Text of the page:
Managing Toxic Pasture Plants

There are hundreds of plants in North America that
can be poisonous to horses.
Managing Toxic Pasture Plants - Articles

Poisonous plants contain toxins that generally have a bitter taste in order to keep the plant from being consumed. The animals are “trained” to avoid toxic plants by learning to recognize the smell or taste associated with the toxin. Fortunately, most healthy, well-fed animals will not eat toxic plants if they have access to good quality forage.

Livestock owners should learn to recognize toxic plants, and be aware of the symptoms they can cause. The level of concern should be the greatest when:

  • The animals are undernourished.
  • The animals do not receive adequate forage.
  • Pasture grasses are no longer available due to overgrazing, drought or changing seasons.
  • The plant is highly toxic.
  • The toxic plant has been reported to cause poisoning in healthy animals.

Plant poisoning can be difficult to diagnose, since symptoms can range from mild irritation to death. The severity of poisoning depends on how toxic the plant is and how much was eaten.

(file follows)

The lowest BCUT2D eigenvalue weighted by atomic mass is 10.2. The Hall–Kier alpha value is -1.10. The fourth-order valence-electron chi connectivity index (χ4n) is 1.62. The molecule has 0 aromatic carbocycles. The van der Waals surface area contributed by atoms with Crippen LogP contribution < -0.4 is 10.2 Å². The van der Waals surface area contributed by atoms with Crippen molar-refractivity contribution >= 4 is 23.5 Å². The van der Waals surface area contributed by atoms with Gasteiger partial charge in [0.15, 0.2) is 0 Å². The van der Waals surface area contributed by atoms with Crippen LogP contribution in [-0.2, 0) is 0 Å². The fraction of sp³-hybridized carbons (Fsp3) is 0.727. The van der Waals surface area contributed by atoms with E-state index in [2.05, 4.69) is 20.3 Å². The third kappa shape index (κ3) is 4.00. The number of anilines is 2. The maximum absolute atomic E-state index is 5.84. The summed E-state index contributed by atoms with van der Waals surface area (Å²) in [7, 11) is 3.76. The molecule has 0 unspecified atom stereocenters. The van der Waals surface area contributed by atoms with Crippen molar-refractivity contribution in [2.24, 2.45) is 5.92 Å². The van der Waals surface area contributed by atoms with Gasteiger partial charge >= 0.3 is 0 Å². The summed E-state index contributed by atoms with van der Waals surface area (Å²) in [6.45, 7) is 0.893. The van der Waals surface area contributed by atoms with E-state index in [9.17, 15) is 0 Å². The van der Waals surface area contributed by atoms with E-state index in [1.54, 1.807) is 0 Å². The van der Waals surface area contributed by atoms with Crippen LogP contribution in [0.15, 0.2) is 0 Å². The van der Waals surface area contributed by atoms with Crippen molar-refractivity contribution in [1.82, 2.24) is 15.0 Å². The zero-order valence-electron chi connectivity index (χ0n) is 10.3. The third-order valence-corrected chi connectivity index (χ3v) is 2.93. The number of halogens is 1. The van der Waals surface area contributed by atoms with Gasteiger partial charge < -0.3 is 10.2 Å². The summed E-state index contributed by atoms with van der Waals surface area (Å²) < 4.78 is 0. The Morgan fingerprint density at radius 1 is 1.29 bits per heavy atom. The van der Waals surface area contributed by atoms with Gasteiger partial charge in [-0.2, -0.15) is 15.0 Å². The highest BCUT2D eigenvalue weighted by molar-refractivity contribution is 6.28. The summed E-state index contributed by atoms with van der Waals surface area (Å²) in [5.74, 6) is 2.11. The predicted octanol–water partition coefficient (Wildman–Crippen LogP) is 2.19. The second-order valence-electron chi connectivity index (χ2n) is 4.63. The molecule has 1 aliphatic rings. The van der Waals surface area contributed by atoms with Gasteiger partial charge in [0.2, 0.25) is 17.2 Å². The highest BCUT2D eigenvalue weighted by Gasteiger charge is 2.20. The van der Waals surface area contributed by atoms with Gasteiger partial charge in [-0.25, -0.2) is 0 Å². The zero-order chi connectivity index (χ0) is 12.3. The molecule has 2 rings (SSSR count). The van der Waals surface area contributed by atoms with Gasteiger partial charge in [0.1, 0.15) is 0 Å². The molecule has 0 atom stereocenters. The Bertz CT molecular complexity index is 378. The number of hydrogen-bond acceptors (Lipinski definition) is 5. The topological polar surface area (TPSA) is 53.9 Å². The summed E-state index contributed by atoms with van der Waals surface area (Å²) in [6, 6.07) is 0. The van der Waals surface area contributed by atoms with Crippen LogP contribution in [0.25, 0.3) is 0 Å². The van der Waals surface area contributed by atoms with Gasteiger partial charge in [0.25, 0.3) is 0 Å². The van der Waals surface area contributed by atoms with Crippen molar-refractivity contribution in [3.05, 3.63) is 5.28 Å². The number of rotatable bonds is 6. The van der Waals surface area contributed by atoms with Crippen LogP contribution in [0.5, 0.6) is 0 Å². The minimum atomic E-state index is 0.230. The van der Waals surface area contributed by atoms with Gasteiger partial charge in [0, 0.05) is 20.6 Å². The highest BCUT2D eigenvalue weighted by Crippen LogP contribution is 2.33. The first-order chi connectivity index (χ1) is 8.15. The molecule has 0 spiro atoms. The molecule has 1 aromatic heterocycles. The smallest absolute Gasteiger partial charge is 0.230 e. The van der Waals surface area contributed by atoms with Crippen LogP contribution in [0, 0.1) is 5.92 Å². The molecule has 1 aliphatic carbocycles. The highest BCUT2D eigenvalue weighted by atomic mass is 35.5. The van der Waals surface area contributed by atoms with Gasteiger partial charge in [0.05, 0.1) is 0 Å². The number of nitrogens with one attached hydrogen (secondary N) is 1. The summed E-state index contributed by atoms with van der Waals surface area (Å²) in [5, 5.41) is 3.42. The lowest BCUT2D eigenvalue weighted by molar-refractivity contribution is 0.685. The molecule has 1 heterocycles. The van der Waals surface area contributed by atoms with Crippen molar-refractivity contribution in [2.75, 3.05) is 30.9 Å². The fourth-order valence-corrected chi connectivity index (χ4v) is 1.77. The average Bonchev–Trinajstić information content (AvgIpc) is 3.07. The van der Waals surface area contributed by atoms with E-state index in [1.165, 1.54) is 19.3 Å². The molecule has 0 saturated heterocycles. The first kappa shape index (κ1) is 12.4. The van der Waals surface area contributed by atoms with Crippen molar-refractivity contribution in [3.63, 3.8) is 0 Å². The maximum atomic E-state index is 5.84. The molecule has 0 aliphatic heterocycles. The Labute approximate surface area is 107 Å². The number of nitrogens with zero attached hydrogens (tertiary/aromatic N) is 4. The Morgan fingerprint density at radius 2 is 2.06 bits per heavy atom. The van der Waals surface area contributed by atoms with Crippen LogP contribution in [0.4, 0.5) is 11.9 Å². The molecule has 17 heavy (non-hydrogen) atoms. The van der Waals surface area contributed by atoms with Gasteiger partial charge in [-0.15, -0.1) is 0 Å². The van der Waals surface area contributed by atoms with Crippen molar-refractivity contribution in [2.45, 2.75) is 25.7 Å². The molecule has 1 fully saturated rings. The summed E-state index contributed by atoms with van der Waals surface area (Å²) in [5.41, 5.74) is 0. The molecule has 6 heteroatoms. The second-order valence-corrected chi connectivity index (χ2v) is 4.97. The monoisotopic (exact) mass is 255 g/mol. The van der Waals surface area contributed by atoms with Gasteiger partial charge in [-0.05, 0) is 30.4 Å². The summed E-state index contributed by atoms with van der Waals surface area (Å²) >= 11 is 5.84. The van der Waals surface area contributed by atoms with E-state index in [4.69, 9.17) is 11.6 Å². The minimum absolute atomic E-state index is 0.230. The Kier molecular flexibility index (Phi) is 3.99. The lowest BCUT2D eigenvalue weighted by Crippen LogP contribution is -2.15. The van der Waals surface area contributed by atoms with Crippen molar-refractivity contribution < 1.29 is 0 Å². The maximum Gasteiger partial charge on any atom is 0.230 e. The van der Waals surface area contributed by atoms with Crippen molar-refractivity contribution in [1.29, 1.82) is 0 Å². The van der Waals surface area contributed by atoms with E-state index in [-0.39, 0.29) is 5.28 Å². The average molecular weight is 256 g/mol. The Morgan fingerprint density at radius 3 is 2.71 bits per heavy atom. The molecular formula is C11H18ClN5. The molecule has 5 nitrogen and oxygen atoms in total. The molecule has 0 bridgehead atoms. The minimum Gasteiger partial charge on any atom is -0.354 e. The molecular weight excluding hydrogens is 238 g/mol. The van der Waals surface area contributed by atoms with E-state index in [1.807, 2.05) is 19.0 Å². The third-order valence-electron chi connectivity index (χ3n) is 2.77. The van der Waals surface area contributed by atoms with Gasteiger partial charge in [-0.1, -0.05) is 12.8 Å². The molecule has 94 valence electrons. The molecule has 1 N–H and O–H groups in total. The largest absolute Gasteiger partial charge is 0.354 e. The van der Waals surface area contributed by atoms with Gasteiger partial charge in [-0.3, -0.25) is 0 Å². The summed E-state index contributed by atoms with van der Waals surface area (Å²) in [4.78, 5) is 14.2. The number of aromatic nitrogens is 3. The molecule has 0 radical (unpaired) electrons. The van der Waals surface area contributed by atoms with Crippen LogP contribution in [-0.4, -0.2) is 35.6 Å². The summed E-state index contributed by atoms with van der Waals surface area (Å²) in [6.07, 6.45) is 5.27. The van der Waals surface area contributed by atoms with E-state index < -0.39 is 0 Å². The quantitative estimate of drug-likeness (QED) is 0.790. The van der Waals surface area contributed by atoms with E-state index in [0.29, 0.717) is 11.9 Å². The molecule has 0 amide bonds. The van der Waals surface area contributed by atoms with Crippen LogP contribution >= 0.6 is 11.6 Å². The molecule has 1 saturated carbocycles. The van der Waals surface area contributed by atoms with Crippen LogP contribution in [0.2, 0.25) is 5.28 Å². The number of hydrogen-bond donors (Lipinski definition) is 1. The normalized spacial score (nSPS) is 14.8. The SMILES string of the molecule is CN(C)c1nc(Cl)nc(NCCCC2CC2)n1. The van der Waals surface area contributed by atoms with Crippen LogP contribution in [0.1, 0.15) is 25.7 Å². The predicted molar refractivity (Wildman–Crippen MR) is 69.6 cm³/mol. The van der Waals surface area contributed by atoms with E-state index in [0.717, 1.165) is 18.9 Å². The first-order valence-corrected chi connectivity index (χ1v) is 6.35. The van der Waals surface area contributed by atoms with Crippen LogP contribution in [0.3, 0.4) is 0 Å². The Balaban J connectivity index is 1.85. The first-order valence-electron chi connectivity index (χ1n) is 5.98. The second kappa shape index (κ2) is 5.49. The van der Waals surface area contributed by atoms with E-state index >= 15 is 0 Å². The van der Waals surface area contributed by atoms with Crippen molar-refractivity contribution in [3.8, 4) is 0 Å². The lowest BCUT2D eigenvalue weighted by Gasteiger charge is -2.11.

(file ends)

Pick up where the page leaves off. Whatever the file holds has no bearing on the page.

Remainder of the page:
Almost every pasture contains some poisonous plants, or is bordered by trees or shrubs that are toxic. While it is not always possible to eliminate all of the plants that may be toxic, there are several ways of managing the plants and animals to reduce the possibility of poisoning:

  • Keep the animals healthy by maintaining a good nutritional program.
  • Make sure animals have a steady supply of forage (grass or hay).
  • Identify poisonous plants and trees in and adjacent to the pastures. Many good reference books, web sites, and fact sheets are available. Your local Penn State Extension office may have people on staff that can help you.
  • Remove or fence off toxic trees and shrubs.
  • Remove broken branches from toxic trees that have fallen into the pasture.
  • Do not plant trees or ornamental shrubs or plants near barns and pastures. Colorful ornamental plants are frequently toxic.
  • Do not use forest and wetlands for turn-outs. Many toxic plants grow in these environments.
  • Manage grasses to maintain a healthy, thick stand of grasses that can compete with weeds. Fertilize, rest, and rotate pastures when necessary.
  • Mow pastures to reduce weeds.
  • When necessary, eliminate toxic plants with appropriate herbicides.
  • Do not throw garden or lawn clippings into pastures.

by Donna L. Foulk, Equine Natural Resources Educator

Authors

Hay and Forage Nutrition Pasture and Nutrient Management Practices PA Manure Management Equine Health and Parasites Pasture Weed Identification

More by Donna Foulk